I’m experiencing a sort of Chardonnay renaissance right now. Like so many people, I had soured on the grape after a couple of initial bad experiences with cheap, gloppy, steroidally-oaked monsters that led me to believe that Chard was overrated and undeservedly well-known, the sellout of the white grape family. This, it turns out, is a tragically limited worldview that illustrates the dangers of drawing conclusions based on a small sample size; the problem wasn’t actually that I didn’t like Chardonnay (which is responsible for some of the best, most acclaimed and most expensive white wines in the world), but that I didn’t like bad Chardonnay (which, thankfully, isn’t a problem at all). I have started to distance myself from this rough start with the grape, and despite my previously-ingrained bias, I’ve been noticing that almost every single Chardonnay I’ve had recently has been, well, good. The oak-and-alcohol-bomb style previously so rampant throughout the New World is starting to recede, and the current movement in the world of Chardonnay seems to be more geared toward balance and allowing the flavours of the actual grape (rather than only the barrel it was aged in) to express themselves. This is a positive development for the Canadian wine industry, as this grape probably does its best work in cooler climates, retaining the structure that can be so easily lost in warmer zones yet still ripening even in shorter, colder growing seasons. I was therefore quite surprised during my recent trip to the Okanagan when one winery owner told me that they would be reining back their production of Chardonnay in favour of other white varietals — they made a tremendous, restrained yet flavourful Chard, but they were turning away from it because they thought that Pinot Gris could outsell it 5 to 1. My newfound appreciation for the world’s best-known white grape must have hit me then, because my first immediate thought was: “Has everybody gone nuts?”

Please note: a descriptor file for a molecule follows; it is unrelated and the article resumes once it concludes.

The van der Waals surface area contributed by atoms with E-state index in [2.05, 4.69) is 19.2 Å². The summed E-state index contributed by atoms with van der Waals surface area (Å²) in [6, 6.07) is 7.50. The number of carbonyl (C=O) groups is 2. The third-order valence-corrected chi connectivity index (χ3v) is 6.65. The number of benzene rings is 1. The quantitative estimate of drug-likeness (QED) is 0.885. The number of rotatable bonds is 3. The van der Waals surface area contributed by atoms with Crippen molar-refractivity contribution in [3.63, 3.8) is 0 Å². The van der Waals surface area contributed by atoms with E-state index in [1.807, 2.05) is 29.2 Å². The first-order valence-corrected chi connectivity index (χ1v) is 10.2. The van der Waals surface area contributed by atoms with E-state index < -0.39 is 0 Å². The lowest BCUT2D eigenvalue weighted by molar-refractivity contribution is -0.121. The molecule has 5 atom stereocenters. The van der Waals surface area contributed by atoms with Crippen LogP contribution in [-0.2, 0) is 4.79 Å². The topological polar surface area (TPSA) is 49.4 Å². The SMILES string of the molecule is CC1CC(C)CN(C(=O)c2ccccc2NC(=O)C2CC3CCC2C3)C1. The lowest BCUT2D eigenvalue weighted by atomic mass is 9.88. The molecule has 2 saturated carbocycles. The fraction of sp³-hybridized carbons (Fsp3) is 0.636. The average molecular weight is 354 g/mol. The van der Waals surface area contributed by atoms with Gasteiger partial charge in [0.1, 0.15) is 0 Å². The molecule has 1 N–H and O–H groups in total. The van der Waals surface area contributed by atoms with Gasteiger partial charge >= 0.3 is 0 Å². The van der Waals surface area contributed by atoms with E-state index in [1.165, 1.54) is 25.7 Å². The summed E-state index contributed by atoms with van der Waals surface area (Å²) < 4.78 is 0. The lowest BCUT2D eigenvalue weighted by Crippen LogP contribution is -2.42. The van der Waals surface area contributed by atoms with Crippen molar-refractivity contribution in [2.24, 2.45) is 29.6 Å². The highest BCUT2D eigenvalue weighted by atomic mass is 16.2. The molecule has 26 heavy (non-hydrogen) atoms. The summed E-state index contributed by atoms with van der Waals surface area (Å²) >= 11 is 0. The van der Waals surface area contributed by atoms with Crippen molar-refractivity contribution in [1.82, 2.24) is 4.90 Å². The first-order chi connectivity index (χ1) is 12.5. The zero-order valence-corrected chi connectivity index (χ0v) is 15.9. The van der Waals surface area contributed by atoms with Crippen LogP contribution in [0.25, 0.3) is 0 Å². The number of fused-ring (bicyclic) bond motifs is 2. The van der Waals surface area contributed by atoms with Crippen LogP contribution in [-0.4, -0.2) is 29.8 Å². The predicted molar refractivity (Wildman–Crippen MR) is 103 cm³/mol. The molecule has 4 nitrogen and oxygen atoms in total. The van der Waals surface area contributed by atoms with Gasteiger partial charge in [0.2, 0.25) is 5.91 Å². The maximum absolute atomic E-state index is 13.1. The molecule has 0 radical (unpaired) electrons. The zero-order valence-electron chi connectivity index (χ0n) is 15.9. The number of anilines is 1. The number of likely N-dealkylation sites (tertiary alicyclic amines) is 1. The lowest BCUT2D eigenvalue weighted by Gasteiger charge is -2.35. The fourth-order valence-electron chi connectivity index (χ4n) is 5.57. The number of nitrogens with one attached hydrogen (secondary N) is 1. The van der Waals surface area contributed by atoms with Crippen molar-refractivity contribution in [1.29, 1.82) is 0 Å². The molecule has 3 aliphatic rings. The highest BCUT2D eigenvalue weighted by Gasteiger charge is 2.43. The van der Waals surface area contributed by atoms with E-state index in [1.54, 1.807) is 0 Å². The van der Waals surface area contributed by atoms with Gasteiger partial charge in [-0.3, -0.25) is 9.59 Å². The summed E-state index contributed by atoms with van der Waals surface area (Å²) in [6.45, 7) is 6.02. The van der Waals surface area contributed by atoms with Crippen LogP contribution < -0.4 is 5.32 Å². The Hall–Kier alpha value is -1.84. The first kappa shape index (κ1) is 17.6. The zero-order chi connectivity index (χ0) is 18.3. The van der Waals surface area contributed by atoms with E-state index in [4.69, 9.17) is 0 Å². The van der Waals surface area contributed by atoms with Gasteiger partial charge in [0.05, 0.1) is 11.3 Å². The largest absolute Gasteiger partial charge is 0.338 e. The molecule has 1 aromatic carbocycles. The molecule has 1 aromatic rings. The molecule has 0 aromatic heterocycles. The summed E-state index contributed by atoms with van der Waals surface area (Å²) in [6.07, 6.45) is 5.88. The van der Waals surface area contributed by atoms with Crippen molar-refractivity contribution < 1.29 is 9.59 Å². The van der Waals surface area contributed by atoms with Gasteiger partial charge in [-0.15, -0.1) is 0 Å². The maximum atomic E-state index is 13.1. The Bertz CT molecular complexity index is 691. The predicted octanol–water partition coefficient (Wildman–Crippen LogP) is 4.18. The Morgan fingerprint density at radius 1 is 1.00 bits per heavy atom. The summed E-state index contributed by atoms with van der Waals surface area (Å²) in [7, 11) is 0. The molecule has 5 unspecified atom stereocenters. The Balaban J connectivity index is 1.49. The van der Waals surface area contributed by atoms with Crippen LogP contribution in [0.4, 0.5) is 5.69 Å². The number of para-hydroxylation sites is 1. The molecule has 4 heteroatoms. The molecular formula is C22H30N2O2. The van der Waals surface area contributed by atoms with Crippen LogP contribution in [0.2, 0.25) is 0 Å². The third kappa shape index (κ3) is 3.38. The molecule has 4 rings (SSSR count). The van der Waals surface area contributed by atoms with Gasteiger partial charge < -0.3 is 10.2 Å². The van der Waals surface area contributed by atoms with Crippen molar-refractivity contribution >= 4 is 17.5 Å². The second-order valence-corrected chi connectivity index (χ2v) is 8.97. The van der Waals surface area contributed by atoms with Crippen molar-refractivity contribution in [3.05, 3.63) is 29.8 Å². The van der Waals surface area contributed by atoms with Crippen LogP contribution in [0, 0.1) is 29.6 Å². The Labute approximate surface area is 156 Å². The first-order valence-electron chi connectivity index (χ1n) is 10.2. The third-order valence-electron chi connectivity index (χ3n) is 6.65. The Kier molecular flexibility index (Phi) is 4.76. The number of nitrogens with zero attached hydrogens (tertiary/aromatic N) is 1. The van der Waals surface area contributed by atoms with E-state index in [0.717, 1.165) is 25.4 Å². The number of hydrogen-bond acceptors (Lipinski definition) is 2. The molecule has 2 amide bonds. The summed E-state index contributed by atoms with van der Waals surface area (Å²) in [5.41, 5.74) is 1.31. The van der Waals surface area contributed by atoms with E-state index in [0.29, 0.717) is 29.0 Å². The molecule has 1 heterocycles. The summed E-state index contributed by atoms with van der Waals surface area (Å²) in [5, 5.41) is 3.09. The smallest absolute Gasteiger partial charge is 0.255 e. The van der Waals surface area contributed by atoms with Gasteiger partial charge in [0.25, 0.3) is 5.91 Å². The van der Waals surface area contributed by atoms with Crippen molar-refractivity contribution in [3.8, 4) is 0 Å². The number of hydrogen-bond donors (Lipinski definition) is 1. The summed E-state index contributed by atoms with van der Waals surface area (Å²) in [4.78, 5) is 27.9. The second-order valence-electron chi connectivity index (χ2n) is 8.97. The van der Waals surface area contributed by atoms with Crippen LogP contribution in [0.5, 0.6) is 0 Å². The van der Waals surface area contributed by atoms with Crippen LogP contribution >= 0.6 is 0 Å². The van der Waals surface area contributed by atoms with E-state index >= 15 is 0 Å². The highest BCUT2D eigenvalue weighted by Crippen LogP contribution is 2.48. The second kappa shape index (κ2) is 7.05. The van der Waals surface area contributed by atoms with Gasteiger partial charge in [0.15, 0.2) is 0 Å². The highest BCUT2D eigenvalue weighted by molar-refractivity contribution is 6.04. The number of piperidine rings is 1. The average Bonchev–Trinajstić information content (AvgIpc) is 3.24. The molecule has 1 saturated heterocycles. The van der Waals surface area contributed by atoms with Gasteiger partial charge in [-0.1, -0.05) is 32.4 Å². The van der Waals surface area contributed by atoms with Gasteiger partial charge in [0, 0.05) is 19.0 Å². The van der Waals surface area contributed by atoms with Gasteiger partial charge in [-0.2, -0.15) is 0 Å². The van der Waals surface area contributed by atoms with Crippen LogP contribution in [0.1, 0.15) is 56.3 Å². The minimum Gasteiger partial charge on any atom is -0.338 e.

Perhaps it was as a miniature resistance to this modern movement against Chardonnay (which I was fully part of a year or so ago) that I made sure to buy a bottle of Chard at Painted Rock Estate Winery, located 10 minutes south of Penticton on the eastern shores of Skaha Lake. The first thing I noticed upon pulling up to Painted Rock was that it might have found the ideal location for growing wine grapes in Canada: up on a plateau, fully exposed and sloping gently westward (all of which allow the grapevines to get as much sun as possible); bordering a large body of water (which moderates temperature); and just outside of the hottest part of the Okanagan (providing the heat needed for ripening). Actually, all of that was the second thing I noticed when I got to PR: the first thing was that it had the smallest tasting room I had ever seen. It looked like a luxury outhouse, standing alone and seeming particularly puny as the only structure up on the bluff, surrounded by space. (And yet, despite its questionable appearance, it was the only tasting room I went to where the reds were all temperature-controlled — I’m all for forgetting the fancy stuff and focusing on what’s important!) Painted Rock is the new darling of the Canadian wine scene, a recent addition to the industry that has met with both critical acclaim and significant demand since releasing its first lineup of wines in 2009. I went there partly to see what the fuss was about and partly because I was curious about PR’s primary focus on big red wines (a.k.a. Canada’s great vinous white whale). Yet despite visiting for the red, here I am, writing about their Chardonnay.